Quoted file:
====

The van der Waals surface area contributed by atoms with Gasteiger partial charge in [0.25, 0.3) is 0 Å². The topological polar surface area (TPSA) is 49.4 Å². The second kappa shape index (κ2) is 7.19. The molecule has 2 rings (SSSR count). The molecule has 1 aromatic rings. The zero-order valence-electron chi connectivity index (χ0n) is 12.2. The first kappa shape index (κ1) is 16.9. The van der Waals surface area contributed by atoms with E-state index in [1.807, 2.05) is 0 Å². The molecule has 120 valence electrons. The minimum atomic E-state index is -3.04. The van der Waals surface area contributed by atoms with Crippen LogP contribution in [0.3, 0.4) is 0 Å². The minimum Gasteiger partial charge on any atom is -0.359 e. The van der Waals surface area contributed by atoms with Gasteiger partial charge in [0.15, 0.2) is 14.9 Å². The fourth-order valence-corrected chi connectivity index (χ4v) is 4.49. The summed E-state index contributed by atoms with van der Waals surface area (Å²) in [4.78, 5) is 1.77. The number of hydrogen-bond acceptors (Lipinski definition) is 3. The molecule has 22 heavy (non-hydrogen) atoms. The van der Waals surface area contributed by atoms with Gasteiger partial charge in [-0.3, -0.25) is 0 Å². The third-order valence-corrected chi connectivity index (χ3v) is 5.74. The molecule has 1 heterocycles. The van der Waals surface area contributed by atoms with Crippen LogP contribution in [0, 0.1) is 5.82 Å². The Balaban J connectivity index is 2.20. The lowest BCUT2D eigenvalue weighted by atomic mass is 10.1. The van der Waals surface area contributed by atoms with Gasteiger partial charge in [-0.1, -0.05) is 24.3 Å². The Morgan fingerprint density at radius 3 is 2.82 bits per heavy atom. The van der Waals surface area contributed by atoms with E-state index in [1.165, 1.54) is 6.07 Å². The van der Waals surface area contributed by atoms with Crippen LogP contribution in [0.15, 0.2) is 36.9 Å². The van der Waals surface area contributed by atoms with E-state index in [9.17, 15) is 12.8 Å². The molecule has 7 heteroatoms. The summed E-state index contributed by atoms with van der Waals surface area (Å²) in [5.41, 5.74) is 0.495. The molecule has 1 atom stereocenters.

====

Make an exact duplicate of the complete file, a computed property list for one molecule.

The van der Waals surface area contributed by atoms with Gasteiger partial charge in [0.25, 0.3) is 0 Å². The topological polar surface area (TPSA) is 49.4 Å². The second kappa shape index (κ2) is 7.19. The molecule has 2 rings (SSSR count). The molecule has 1 aromatic rings. The zero-order valence-electron chi connectivity index (χ0n) is 12.2. The first kappa shape index (κ1) is 16.9. The van der Waals surface area contributed by atoms with E-state index in [1.807, 2.05) is 0 Å². The molecule has 120 valence electrons. The minimum atomic E-state index is -3.04. The van der Waals surface area contributed by atoms with Crippen LogP contribution in [0.3, 0.4) is 0 Å². The minimum Gasteiger partial charge on any atom is -0.359 e. The van der Waals surface area contributed by atoms with Gasteiger partial charge in [0.15, 0.2) is 14.9 Å². The fourth-order valence-corrected chi connectivity index (χ4v) is 4.49. The summed E-state index contributed by atoms with van der Waals surface area (Å²) in [4.78, 5) is 1.77. The number of hydrogen-bond acceptors (Lipinski definition) is 3. The molecule has 22 heavy (non-hydrogen) atoms. The van der Waals surface area contributed by atoms with Gasteiger partial charge in [-0.3, -0.25) is 0 Å². The third-order valence-corrected chi connectivity index (χ3v) is 5.74. The molecule has 1 heterocycles. The van der Waals surface area contributed by atoms with Crippen LogP contribution in [0, 0.1) is 5.82 Å². The Balaban J connectivity index is 2.20. The lowest BCUT2D eigenvalue weighted by atomic mass is 10.1. The van der Waals surface area contributed by atoms with Gasteiger partial charge in [-0.1, -0.05) is 24.3 Å². The Morgan fingerprint density at radius 3 is 2.82 bits per heavy atom. The van der Waals surface area contributed by atoms with E-state index in [1.165, 1.54) is 6.07 Å². The van der Waals surface area contributed by atoms with Crippen LogP contribution in [0.15, 0.2) is 36.9 Å². The van der Waals surface area contributed by atoms with E-state index in [9.17, 15) is 12.8 Å². The molecule has 7 heteroatoms. The summed E-state index contributed by atoms with van der Waals surface area (Å²) in [5.41, 5.74) is 0.495. The molecule has 1 atom stereocenters.